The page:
AZL Padres Player of the Year

Summary: The sun-baked Arizona League (AZL) Padres led the organization in hitting at .279/.358/.433, which is a big credit to their hitting coach, Bob Skube.

Overview: We used a simple formula for the awards, whichever team the player appeared at the most determined their eligibility. For the top prospect we took into account of not what the players did this year, but their age and ability to improve.

Level: The Arizona League is the bottom rung of the ladder in the Padres' organization and the first place that high school players, Latin American players and college players that are drafted late land. The games are played at the Padres spring training complex in Peoria before, and we are being generous, "limited fan support." As anyone can imagine playing in the mid-summer heat of Phoenix is no joy.

Conniff Confidential

Player of the Year:

Cody Decker
.354/.421/.717
First Baseman

Decker, 22, simply had a monster season, leading the AZL in home runs (16), RBI (63), total bases (142) and extra-base hits (39). His .717 slugging percentage was 75 points above the second place finisher in the league. The stocky right-handed hitter at 5-foot-10, 230-pounds demonstrated at UCLA that he could hit, but his age and doubts about his ability to play positions other than first base led him to fall to the 22nd-round of this year's draft. Regardless of what anyone projects or thinks, he's earned an opportunity at the next level and the organization is toying with trying him in the outfield.

Runner-up:

Rymer Liriano
.350/.398/.523
Outfielder

Liriano, 18, finished second to Decker in nearly every major team offensive category while playing a good center field. He profiles more as a corner outfielder and also stole 14 bases in 19 attempts to go along with 17 extra-base hits, eight of which went over the wall. The only cause for concern may lie in his ability to control the zone with 52 strikeouts in 241 plate appearances.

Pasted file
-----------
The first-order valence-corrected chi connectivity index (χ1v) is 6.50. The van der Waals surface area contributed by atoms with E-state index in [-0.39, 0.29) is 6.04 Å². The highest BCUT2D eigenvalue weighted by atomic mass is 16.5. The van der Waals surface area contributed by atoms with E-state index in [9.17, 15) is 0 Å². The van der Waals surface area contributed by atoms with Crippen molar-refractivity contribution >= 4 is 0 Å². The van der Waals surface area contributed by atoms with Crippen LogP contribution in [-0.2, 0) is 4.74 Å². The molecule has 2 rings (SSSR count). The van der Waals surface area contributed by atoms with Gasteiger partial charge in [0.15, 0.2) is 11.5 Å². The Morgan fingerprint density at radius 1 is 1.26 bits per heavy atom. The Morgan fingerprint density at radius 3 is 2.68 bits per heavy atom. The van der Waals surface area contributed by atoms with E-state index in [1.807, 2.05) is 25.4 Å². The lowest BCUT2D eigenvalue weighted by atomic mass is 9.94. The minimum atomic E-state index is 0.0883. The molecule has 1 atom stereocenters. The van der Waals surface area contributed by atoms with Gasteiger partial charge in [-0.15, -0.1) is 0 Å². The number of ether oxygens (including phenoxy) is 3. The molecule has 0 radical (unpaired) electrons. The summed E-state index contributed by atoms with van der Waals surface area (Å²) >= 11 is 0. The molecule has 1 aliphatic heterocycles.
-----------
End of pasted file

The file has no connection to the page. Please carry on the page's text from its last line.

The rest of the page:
Savage Sub-Rosa

Player of the Year:

Cody Decker
.354/.421/.717
First Baseman

Duh. The Arizona Rookie League MVP put on a dominant performance. He led the league with a 27-game on-base streak while averaging 1.2 RBI per game. He hit .411 with runners in scoring position, using the entire field as his playground. What impressed the Padres was his ability to mentor and leadership skills coupled with his hitting. The concerns are he was old for the league and doesn't project well at any other position but first. As mentioned above, he has earned the right to prove his naysayers wrong.

Runner-up:

Rymer Liriano
.350/.398/.523
Outfielder

A postseason All-Star, Liriano was an offensive force that grew significantly during the season. He hit .413 with runners in scoring position and continues to mature into a body that projects to be lean and full of muscle. He hit over .300 during each month of the season - impressive considering his history consisted of a strikeout or homer in the DSL> While he struck out too much and didn't draw enough walks, his ability to recognize pitches improved.

Others of Note: Jonathan Galvez, 18, attracts attention with the potential in his lanky frame and ability to hit. This year he finished at .295/.399/.503, although he didn't have a great year defensively with 20 errors in 52 games. Third baseman Jonathan Alia is a converted first baseman and put up some good numbers, .304/.377/.485, but the Cal-State Dominguez Hills product is going to be 24 in December and will need to advance quickly to have a chance. Outfielders Wande Olabisi , 21, .255/.325/.409 of Stanford and Cameron Monger, 21, .295/.357/.429, of New Mexico never got off on the right track on college, but have spectacular physical skills. The big question is will the baseball part of the equation catch up to the potential? Monger played all three outfield positions and stole 29 bases in 34 attempts while Olabisi stole 13 in 14 attempts. Both had trouble controlling the zone with Olabisi notching with 52 strikeouts in 159 plate appearances while Monger had a little better luck with 52 strikeouts in 229 plate appearances.

Manager Commentary: "He was my best player, on and off the field. His makeup, the way he carries himself, the way he goes about his business. He comes out to play every day – every inning of every game." – Jose Flores on Cody Decker.

Top Prospect: Rymer Liriano

A true five-tool talent, Liriano is one of the better pure athletes in the Padres system with an intriguing blend of speed and power. He has surprising speed and a solid arm. He needs to improve his route running and overall outfield play. His power is among the best in the system. He did cut down his strikeouts during the second half, laying off the breaking balls away and learning the pitches he can handle. If he can learn to control his temper and the strike zone, the sky is truly the limit.


MadFriars Top Stories